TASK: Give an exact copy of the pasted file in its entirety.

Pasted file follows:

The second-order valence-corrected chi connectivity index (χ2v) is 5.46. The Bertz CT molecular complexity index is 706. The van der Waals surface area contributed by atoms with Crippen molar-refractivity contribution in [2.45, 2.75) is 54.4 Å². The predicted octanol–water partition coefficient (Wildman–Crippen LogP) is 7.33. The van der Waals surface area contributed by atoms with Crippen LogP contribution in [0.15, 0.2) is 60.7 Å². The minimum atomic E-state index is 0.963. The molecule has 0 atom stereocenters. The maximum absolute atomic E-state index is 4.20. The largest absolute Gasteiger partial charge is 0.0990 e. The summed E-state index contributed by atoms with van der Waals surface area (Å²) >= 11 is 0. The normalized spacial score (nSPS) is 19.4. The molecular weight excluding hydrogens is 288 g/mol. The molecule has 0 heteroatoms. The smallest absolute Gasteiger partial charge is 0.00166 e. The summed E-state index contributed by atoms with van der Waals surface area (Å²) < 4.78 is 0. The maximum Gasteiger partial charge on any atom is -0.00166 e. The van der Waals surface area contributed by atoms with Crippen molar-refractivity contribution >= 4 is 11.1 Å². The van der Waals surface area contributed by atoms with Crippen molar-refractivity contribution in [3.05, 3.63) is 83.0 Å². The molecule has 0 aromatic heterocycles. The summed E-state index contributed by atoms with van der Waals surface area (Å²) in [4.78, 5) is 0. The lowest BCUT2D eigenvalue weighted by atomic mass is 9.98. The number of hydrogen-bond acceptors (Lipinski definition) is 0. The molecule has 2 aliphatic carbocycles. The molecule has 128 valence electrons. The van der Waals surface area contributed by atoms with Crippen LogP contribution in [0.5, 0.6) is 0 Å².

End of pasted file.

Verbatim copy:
The second-order valence-corrected chi connectivity index (χ2v) is 5.46. The Bertz CT molecular complexity index is 706. The van der Waals surface area contributed by atoms with Crippen molar-refractivity contribution in [2.45, 2.75) is 54.4 Å². The predicted octanol–water partition coefficient (Wildman–Crippen LogP) is 7.33. The van der Waals surface area contributed by atoms with Crippen LogP contribution in [0.15, 0.2) is 60.7 Å². The minimum atomic E-state index is 0.963. The molecule has 0 atom stereocenters. The maximum absolute atomic E-state index is 4.20. The largest absolute Gasteiger partial charge is 0.0990 e. The summed E-state index contributed by atoms with van der Waals surface area (Å²) >= 11 is 0. The normalized spacial score (nSPS) is 19.4. The molecular weight excluding hydrogens is 288 g/mol. The molecule has 0 heteroatoms. The smallest absolute Gasteiger partial charge is 0.00166 e. The summed E-state index contributed by atoms with van der Waals surface area (Å²) < 4.78 is 0. The maximum Gasteiger partial charge on any atom is -0.00166 e. The van der Waals surface area contributed by atoms with Crippen molar-refractivity contribution >= 4 is 11.1 Å². The van der Waals surface area contributed by atoms with Crippen molar-refractivity contribution in [3.05, 3.63) is 83.0 Å². The molecule has 0 aromatic heterocycles. The summed E-state index contributed by atoms with van der Waals surface area (Å²) in [4.78, 5) is 0. The lowest BCUT2D eigenvalue weighted by atomic mass is 9.98. The number of hydrogen-bond acceptors (Lipinski definition) is 0. The molecule has 2 aliphatic carbocycles. The molecule has 128 valence electrons. The van der Waals surface area contributed by atoms with Crippen LogP contribution in [0.5, 0.6) is 0 Å².